I have always liked how spline joints look, but I was unsure whether it would help or hurt the joint strength. Are splined miter joints stronger than other types of mitered joinery?
Yes, they are stronger Splines increase the surface area being glued,; and thus the strength of the joint. And since miter is close to being end-grain to end-grain, it can definitely benefit from reinforcement.
Not necessary in things which aren't under much stress, like small boxes and picture frames, but as you say splines can also be a decorative element.
(For large picture frames, there's a cute variant of a lap joint which looks like a miter from the front and provides lots of long-grain contact. Not that I've tried it yet.)
Not certain which joint you're referring to:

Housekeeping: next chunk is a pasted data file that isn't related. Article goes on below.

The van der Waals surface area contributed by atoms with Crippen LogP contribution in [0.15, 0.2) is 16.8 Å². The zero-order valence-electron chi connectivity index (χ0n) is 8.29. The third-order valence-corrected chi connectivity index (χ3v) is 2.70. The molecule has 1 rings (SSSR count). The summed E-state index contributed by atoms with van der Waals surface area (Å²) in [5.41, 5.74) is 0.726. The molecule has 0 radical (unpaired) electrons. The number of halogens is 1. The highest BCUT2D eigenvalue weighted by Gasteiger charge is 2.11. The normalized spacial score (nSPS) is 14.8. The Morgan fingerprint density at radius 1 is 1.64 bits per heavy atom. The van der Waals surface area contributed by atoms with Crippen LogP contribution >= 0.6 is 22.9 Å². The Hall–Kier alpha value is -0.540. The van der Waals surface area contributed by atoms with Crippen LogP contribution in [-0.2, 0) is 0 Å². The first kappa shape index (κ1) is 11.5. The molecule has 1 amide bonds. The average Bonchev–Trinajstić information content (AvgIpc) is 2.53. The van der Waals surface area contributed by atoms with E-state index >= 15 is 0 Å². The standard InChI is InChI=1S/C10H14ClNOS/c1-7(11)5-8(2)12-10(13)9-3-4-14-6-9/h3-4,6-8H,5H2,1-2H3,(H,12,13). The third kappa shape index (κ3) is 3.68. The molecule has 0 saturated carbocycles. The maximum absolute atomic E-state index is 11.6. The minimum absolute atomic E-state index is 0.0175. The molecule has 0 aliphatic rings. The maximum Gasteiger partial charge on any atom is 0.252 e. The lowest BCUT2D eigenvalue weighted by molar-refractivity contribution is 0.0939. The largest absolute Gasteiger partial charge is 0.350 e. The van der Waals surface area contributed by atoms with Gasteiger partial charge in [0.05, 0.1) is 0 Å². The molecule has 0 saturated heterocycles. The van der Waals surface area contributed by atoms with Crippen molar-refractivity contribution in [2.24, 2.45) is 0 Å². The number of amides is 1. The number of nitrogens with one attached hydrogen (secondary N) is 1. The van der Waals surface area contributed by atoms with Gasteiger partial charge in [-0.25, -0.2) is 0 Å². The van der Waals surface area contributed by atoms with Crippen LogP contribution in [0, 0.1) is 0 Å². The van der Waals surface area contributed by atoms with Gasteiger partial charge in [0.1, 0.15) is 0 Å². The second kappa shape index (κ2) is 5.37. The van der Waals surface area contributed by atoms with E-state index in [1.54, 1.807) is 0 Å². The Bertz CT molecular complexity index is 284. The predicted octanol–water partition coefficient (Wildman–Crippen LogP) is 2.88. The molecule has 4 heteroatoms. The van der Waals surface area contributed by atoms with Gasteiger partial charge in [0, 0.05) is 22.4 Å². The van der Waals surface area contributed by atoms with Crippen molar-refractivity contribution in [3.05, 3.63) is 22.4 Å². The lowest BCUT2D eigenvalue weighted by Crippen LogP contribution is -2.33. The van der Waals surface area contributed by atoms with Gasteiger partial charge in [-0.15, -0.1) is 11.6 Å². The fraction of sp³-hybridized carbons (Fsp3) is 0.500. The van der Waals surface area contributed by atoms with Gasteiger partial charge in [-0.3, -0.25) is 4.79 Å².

But regardless of whether you mean a true splined mitre or a keyed mitre the reinforcement does add to the joint strength.
Both increase joint strength due to three factors: structural advantage, the thickness of the wood slivers used and the glue surface area. When considering splines or keys of conventional size — roughly as in the illustration above — the splined joint is superior in all regards (being both physically stronger and providing greater surface area).
It should be mentioned, there are numerous other ways to reinforce a mitre joint, from nails driven across the joint at the most basic, through to dowelling (both hidden and shown) all the way to a few variations of blind dovetails.